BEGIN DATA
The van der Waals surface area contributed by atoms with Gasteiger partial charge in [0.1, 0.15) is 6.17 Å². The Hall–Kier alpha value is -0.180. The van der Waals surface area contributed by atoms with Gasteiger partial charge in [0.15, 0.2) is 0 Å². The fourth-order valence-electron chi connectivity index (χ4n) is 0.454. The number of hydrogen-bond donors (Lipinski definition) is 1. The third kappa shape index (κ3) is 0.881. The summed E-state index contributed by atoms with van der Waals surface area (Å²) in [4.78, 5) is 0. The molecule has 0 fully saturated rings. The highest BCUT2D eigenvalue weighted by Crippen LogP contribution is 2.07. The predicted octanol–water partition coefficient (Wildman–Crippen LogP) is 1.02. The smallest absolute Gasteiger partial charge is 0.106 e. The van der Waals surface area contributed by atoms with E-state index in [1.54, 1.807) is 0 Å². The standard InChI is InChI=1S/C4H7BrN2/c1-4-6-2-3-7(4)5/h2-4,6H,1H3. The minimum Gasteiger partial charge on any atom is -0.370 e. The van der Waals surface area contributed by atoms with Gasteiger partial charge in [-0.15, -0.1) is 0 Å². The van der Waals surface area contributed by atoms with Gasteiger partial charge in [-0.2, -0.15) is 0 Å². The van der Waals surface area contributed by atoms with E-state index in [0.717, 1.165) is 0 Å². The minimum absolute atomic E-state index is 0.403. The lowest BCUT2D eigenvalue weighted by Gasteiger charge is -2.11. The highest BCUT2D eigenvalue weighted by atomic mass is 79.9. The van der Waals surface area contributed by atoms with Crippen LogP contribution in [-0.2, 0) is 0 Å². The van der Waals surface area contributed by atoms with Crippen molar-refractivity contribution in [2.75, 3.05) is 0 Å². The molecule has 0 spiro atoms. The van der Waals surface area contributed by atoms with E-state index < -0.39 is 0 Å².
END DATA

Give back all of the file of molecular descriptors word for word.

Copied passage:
The van der Waals surface area contributed by atoms with Gasteiger partial charge in [0.1, 0.15) is 6.17 Å². The Hall–Kier alpha value is -0.180. The van der Waals surface area contributed by atoms with Gasteiger partial charge in [0.15, 0.2) is 0 Å². The fourth-order valence-electron chi connectivity index (χ4n) is 0.454. The number of hydrogen-bond donors (Lipinski definition) is 1. The third kappa shape index (κ3) is 0.881. The summed E-state index contributed by atoms with van der Waals surface area (Å²) in [4.78, 5) is 0. The molecule has 0 fully saturated rings. The highest BCUT2D eigenvalue weighted by Crippen LogP contribution is 2.07. The predicted octanol–water partition coefficient (Wildman–Crippen LogP) is 1.02. The smallest absolute Gasteiger partial charge is 0.106 e. The van der Waals surface area contributed by atoms with E-state index in [1.54, 1.807) is 0 Å². The standard InChI is InChI=1S/C4H7BrN2/c1-4-6-2-3-7(4)5/h2-4,6H,1H3. The minimum Gasteiger partial charge on any atom is -0.370 e. The van der Waals surface area contributed by atoms with Gasteiger partial charge in [-0.15, -0.1) is 0 Å². The van der Waals surface area contributed by atoms with Gasteiger partial charge in [-0.2, -0.15) is 0 Å². The van der Waals surface area contributed by atoms with E-state index in [0.717, 1.165) is 0 Å². The minimum absolute atomic E-state index is 0.403. The lowest BCUT2D eigenvalue weighted by Gasteiger charge is -2.11. The highest BCUT2D eigenvalue weighted by atomic mass is 79.9. The van der Waals surface area contributed by atoms with Crippen LogP contribution in [-0.2, 0) is 0 Å². The van der Waals surface area contributed by atoms with Crippen molar-refractivity contribution in [2.75, 3.05) is 0 Å². The molecule has 0 spiro atoms. The van der Waals surface area contributed by atoms with E-state index < -0.39 is 0 Å².